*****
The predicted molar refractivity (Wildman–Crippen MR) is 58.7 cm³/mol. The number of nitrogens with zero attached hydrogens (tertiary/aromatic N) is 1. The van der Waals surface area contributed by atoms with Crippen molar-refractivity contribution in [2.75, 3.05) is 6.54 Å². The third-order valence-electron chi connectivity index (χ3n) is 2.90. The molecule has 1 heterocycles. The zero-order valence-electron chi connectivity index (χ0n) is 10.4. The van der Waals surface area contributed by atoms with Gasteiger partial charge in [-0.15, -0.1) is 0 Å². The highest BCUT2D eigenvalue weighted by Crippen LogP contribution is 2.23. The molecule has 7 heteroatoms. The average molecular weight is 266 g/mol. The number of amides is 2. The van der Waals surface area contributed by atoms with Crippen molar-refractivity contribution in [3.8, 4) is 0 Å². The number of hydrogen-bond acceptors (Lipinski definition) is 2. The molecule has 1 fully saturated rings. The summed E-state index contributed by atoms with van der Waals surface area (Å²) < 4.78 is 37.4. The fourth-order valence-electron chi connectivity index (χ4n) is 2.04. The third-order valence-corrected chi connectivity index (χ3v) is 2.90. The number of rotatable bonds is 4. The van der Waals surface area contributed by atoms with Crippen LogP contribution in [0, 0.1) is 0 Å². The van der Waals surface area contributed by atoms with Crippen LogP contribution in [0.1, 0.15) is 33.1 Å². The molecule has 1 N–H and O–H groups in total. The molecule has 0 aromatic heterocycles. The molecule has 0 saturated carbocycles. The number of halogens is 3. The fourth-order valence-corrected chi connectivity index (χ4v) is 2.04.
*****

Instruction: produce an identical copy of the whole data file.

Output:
The predicted molar refractivity (Wildman–Crippen MR) is 58.7 cm³/mol. The number of nitrogens with zero attached hydrogens (tertiary/aromatic N) is 1. The van der Waals surface area contributed by atoms with Crippen molar-refractivity contribution in [2.75, 3.05) is 6.54 Å². The third-order valence-electron chi connectivity index (χ3n) is 2.90. The molecule has 1 heterocycles. The zero-order valence-electron chi connectivity index (χ0n) is 10.4. The van der Waals surface area contributed by atoms with Gasteiger partial charge in [-0.15, -0.1) is 0 Å². The highest BCUT2D eigenvalue weighted by Crippen LogP contribution is 2.23. The molecule has 7 heteroatoms. The average molecular weight is 266 g/mol. The number of amides is 2. The van der Waals surface area contributed by atoms with Crippen molar-refractivity contribution in [3.8, 4) is 0 Å². The number of hydrogen-bond acceptors (Lipinski definition) is 2. The molecule has 1 fully saturated rings. The summed E-state index contributed by atoms with van der Waals surface area (Å²) < 4.78 is 37.4. The fourth-order valence-electron chi connectivity index (χ4n) is 2.04. The third-order valence-corrected chi connectivity index (χ3v) is 2.90. The number of rotatable bonds is 4. The van der Waals surface area contributed by atoms with Crippen LogP contribution in [0, 0.1) is 0 Å². The van der Waals surface area contributed by atoms with Crippen LogP contribution in [0.1, 0.15) is 33.1 Å². The molecule has 1 N–H and O–H groups in total. The molecule has 0 aromatic heterocycles. The molecule has 0 saturated carbocycles. The number of halogens is 3. The fourth-order valence-corrected chi connectivity index (χ4v) is 2.04.